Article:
New York City's Museum Mile + Poor Shoe Choice = Blisters


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July 30th 2011
Published: August 8th 2011
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Woke up bright and early today feeling like I had a lot to see and do! I went to breakfast at a place near Park Ave and 42nd Street. It is a landmark NY restaurant called Pershing I think, but I didn't know that at the time. It was pretty pricey, but good. I walked over to 5th Ave and headed north. My first stop was the Metropolitan Museum of Art which is just inside Central Park on 5th Ave. I walked a long way with Central Park to my left and then there it was in all its glory. The Met.

I walked in and looked for the ticket window. Didn't see it. I had my NY Pass all ready to activate, and then I just walked in. No ticket. No nothing. What? Could this be right? An American Museum is free? Surely not. I walked in to the Greek exhibit and no one asked me for a ticket. So I walked back out. I saw a line of people buying tickets, but from what I could tell it was for the special exhibit, not the museum itself. So I just walked back in again. I skipped the Greek exhibits since I've been to Greece and seen a lot of pottery, but it was an impressive collection. I went to the Americas exhibit first, and Papau New Guinea stole the show. The wooden statues, the wooden roof hanging from the ceiling, everything was just so beautiful and so impressive. Most of it was for use in ceremonies and included masks, headresses, and carvings to ward off evil spirits from the house. I walked through several other exhibits, including Tibet, China, India, and Iran, and I thought the collections were interesting and pretty impressive given that this is an American museum. Not because museums in America are not good, but because they are young. I had been told The Met was mediocre, but I disagree. I loved it.

Outside I decided to head further north to the Guggenheim Museum, also on 5th Ave. It is designed by Frank Lloyd Wright who died before its completion. There was a lot of controversy about this museum being built where it is. Its concrete spiral design doesn't exactly fit in with the pricey apartment buildings on 5th Ave. It was strange looking, I have to say. I took some photos and decided I was hungry and 5th Ave had nothing nearby, so I headed east to a bagel shop I read about, but I didn't quite make it. I found a deli that appeared to be old and famous at the corner of 88th Str and Park Ave, so I went in. I have no regrets. It is called Ottomanelli Brothers and they claim to be New York's best deli since 1900. Now I don't know if that's true, but I can't prove it's not. I had a turkey club (with bacon!!!) and chipotle mayo and it was delicious! I tried to finish it, but it was too huge. It was $7.95 and totally worth it. I also had a fantastic ice coffee. So in case there's any doubt, I highly recommend Otto's Deli.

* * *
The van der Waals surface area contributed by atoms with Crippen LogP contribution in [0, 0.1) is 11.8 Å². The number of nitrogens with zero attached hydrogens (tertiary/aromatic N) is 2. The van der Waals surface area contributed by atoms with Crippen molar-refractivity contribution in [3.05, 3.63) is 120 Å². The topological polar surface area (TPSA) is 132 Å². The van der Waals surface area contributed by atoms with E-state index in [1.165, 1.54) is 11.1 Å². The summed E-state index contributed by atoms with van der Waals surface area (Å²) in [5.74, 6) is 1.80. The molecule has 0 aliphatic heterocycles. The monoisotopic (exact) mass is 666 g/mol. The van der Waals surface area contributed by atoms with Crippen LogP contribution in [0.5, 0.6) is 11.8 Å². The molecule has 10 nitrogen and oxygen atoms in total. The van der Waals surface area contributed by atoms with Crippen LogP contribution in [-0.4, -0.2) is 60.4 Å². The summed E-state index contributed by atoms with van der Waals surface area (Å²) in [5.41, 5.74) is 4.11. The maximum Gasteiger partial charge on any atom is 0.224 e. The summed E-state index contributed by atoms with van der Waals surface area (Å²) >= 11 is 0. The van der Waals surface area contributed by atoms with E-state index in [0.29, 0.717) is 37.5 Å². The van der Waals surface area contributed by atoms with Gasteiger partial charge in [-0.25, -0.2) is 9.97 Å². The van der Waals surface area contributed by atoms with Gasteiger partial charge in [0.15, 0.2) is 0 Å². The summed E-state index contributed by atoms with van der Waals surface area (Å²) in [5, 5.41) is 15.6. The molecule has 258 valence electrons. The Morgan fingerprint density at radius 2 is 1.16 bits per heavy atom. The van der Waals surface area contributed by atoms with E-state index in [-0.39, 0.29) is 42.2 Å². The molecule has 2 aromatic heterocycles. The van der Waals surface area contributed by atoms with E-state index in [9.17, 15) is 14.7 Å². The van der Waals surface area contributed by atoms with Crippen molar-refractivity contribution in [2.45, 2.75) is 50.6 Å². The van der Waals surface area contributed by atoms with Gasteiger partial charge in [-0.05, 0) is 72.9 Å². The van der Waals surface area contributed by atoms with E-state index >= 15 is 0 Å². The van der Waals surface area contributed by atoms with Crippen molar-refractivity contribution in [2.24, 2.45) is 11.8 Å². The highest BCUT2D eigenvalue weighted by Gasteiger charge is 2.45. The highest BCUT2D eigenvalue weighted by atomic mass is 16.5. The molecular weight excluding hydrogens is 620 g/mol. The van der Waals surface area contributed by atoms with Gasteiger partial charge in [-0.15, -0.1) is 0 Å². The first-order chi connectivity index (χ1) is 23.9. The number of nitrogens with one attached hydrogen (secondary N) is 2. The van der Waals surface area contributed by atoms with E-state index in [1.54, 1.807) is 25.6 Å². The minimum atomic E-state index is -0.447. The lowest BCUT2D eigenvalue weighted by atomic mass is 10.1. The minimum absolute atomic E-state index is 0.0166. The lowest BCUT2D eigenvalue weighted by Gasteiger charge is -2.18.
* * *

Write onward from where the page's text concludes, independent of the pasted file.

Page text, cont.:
Can't say the same about the Guggenheim though. I finally activated my NY Pass and the $18 entry fee was included in the price of my pass ($129 on sale). The featured artist was a Korean artist named Lee Ufan. There are some nice pieces in the permanent collection from Degas, Picasso, and other artists I'm not familiar with, but Lee Ufan? Well, there's an hour of my life I'll never get back. Thanks Lee. Ultra modern art is just not my thing. Lee Ufan's exhibit included giant blocks of cotton with fake sticks sticking out of them, rocks on pieces of sheet metal, strips of sheet metal arranged like pick up sticks. Righty ho. After an hour I decided the building was the most interesting part. It is also a spiral on the inside and from the lobby, you can see all the way to the ceiling. That's enough in my opinion. You can do that for free.

I decided to head back to Times Square to try to get half price tickets to a Broadway show. I unwisely decided to walk, after a pit stop at Rockefeller Center to people watch. From 88th Str to 42nd Street and into Times Square. I was wearing leather sandals. Big mistake. On the way there, I met a Turkish guy selling ceramics and glass from Turkey on the street near the museum. His wife is American and lived in Turkey when they met, and he'd has a really hard time finding work in New York. Not surprising. I wished him well and was on my way. Walking. But it was worth it. I got half price tickets to Billy Elliot. Had an hour to kill and I had killer blisters already, so I managed to find a seat in a Starbucks and have a coffee before the show. I was tired and needed a pick-me-up.

I arrived just in time to be seated in Q11 in the orchestra section to watch a fantastic Broadway show. I had seen the movie, so knew what to expect, but it was still a great performance. I laughed a lot, cried a little, and totally enjoyed myself.

I was dead tired afterwards and my feet were killing me, so I got on the subway and headed home. Hopefully, less walking + comfy shoes = no pain tomorrow.




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